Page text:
..according to the Bank of Canada, Canadians on average are spending more than 14% of their disposable income on debt payments, including principal. Any slight increase in interest rates will significantly increase this burden. Depending on who you listen to, increased household debt is either a concern or not. Much of the growth in household debt in recent years has been driven by mortgage growth. A hot real estate market has resulted in higher home prices, and as a result, equity values have increased. However, higher home prices have led to even higher mortgages. A bi-annual study of consumer bankruptcies by my firm, Hoyes Michalos & Associates Inc., consistently shows that a high ratio mortgage is a significant bankruptcy risk factor. The average insolvent homeowner has a mortgage ratio of 90%. Combined with other debt, this becomes a financial burden that cannot be repaid if there is even the slightest change in financial circumstances.
Rapidly rising house prices also have an impact on the types of debt relief options available to debtors. If an insolvent debtor has equity in their home, they are more like to file a consumer proposal. In a consumer proposal, an insolvent debtor makes a settlement offer to their creditors based, in part, on the equity value that may be lost if they were to file for bankruptcy. In the event that their home value rises above their other unsecured debt, debt consolidation through a home equity loan becomes a viable option, temporarily reducing the overall insolvency rate. This cycle is, of course, reversed as housing prices fall. Consumers may now find themselves insolvent as their equity will no longer cover all of their debts. Bankruptcies may rise relative to consumer proposals as homeowners walk away from homes that are worth less than their mortgages. This is exactly the scenario we saw in the United States in 2008.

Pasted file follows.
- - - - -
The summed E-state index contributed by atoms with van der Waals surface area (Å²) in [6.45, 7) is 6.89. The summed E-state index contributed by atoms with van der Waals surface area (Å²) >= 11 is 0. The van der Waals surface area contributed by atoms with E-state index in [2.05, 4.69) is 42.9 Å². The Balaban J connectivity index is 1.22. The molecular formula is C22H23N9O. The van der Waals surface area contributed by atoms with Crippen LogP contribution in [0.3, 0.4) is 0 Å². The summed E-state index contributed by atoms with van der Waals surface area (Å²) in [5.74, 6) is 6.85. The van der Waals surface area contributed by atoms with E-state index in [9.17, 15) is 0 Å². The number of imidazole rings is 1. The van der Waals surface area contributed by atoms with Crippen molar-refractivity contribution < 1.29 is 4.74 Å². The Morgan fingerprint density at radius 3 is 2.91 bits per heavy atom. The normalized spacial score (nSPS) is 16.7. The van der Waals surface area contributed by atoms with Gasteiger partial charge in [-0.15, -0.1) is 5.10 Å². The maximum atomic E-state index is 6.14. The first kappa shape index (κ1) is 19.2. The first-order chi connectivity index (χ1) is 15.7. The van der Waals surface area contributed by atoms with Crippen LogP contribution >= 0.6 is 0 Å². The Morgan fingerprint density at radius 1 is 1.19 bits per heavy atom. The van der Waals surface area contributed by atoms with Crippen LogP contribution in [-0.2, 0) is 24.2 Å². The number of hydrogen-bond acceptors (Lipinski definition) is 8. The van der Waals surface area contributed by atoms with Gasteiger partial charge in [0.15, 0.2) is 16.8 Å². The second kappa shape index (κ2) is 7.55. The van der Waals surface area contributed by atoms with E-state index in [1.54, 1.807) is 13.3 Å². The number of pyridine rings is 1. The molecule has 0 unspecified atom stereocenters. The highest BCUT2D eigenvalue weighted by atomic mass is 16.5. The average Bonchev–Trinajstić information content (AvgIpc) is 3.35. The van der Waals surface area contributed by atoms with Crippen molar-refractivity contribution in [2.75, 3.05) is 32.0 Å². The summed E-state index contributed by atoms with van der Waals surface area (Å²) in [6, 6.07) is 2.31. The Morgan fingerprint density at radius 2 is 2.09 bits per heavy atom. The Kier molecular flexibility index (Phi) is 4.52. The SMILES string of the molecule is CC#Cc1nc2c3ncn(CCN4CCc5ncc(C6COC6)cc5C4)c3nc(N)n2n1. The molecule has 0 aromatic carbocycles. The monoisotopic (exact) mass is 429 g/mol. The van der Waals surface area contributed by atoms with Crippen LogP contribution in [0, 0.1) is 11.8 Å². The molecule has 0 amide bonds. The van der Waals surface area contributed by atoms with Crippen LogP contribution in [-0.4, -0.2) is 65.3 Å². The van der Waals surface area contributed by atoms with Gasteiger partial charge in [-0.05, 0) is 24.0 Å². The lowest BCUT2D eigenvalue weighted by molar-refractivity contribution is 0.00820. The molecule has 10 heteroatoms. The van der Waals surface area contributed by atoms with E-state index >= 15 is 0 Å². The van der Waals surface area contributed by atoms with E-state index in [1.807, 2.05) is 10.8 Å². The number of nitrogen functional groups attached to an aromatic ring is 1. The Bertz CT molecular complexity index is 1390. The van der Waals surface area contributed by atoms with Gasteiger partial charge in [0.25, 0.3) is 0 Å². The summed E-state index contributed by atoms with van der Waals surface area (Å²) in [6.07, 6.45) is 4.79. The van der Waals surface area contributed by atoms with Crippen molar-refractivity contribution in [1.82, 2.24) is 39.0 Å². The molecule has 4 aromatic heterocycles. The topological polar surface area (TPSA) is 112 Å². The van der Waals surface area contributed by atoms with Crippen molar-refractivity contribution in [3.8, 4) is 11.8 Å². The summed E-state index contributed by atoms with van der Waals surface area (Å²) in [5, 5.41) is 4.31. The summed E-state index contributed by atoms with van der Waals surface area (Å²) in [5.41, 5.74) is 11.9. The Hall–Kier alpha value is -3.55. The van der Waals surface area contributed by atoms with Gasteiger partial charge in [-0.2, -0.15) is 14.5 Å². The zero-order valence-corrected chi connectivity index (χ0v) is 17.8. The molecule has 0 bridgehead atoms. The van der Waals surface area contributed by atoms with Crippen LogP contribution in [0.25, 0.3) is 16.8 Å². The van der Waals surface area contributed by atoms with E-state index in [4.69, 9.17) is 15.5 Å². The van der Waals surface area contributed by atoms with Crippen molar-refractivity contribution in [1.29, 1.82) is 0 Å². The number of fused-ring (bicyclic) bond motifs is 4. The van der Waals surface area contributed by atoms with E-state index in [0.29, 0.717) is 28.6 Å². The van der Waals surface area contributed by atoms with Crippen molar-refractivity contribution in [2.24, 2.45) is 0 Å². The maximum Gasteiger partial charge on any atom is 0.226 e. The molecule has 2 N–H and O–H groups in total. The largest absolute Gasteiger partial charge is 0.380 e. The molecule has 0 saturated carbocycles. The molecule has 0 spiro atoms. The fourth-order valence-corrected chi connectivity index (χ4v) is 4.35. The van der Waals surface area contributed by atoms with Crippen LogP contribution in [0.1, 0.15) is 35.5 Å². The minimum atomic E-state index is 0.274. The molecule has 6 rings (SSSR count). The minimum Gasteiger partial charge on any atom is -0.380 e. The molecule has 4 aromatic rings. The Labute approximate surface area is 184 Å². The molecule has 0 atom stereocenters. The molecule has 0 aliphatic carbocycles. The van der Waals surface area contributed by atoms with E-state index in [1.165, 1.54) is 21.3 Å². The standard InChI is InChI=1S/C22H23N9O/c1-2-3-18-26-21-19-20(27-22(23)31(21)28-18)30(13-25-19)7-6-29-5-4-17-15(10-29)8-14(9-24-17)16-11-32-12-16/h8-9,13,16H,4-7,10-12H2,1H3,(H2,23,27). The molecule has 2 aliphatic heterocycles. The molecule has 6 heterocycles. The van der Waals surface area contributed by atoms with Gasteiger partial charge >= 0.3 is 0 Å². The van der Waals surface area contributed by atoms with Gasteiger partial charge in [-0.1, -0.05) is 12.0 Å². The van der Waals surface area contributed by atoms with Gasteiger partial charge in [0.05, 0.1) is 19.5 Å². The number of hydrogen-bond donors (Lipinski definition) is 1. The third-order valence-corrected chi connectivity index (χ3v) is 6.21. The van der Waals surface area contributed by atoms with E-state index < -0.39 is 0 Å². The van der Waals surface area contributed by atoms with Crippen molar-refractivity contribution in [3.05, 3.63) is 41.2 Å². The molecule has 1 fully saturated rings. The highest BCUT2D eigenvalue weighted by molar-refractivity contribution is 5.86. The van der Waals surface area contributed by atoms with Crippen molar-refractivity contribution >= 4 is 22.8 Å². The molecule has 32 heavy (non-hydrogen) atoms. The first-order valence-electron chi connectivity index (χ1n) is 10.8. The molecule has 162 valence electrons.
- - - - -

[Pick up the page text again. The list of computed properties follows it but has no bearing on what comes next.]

Interest rate risk
Much of the growth in household debt in recent years has been driven by mortgage growth. A hot real estate market has resulted in higher home prices and as a result equity values have increased. We have experienced an unprecedented period of low interest rates in Canada, driving much of the growth in consumer credit and mortgage debt. A lower interest rate results in a lower monthly payment, enabling the individual consumer to carry more debt. Again, according to the Bank of Canada, Canadians on average are spending more than 14% of their disposable income on debt payments, including principal. Any slight increase in interest rates will significantly increase this burden. Consider a mortgage of $500,000 at 2.5% with a 20-year amortization. That results in a monthly mortgage payment of roughly $2,646. An increase of just 0.25% increases that payment by $61 per month. The Canadian Payroll Association recently reported that 40% of Canadians admit to spending an amount equal to all or more of their net pay each week. Given this, even a slight increase in interest rates is likely to have a dramatic impact on the number of insolvencies in Canada.
The availability of credit
It is ironic that when you need credit you cannot get credit, and when you do not need credit it’s fairly free flowing. That is true not only at the individual level but for the economy as a whole and this is one other economic factor affecting the cycle of consumer bankruptcies.
As of June 2016, the average consumer debt-to-income ratio in Canada was 167.63%. In other words, Canadians owed, on average, $1.68 for every dollar of disposable income they earned.During an economic downturn, as the unemployment rate rises, individuals turn to credit as an alternative means of support. Credit card debt increases, lines of credit usage rates grow, the use of payday loans rises. However, as the cycle worsens, delinquency rates begin to rise. In reaction, banks and financial institutions tighten credit. No longer able to get credit to keep up with existing debt payments, insolvent debtors file for insolvency and the rate of insolvencies increase.
Bankruptcy as safety valve
Consumer bankruptcy is a necessary safety valve for Canadian society and the economy as a whole. In fact, the underlying principle behind the Bankruptcy & Insolvency Act is to provide a fresh start for the honest but unfortunate debtor. Without the bankruptcy process designed to extinguish unpayable debt, individuals would not have the opportunity for a fresh start, and it is that fresh start that allows lenders to lend again to previously insolvent debtors. This renewal is part and parcel of the recovery process needed after each negative period in an economic cycle.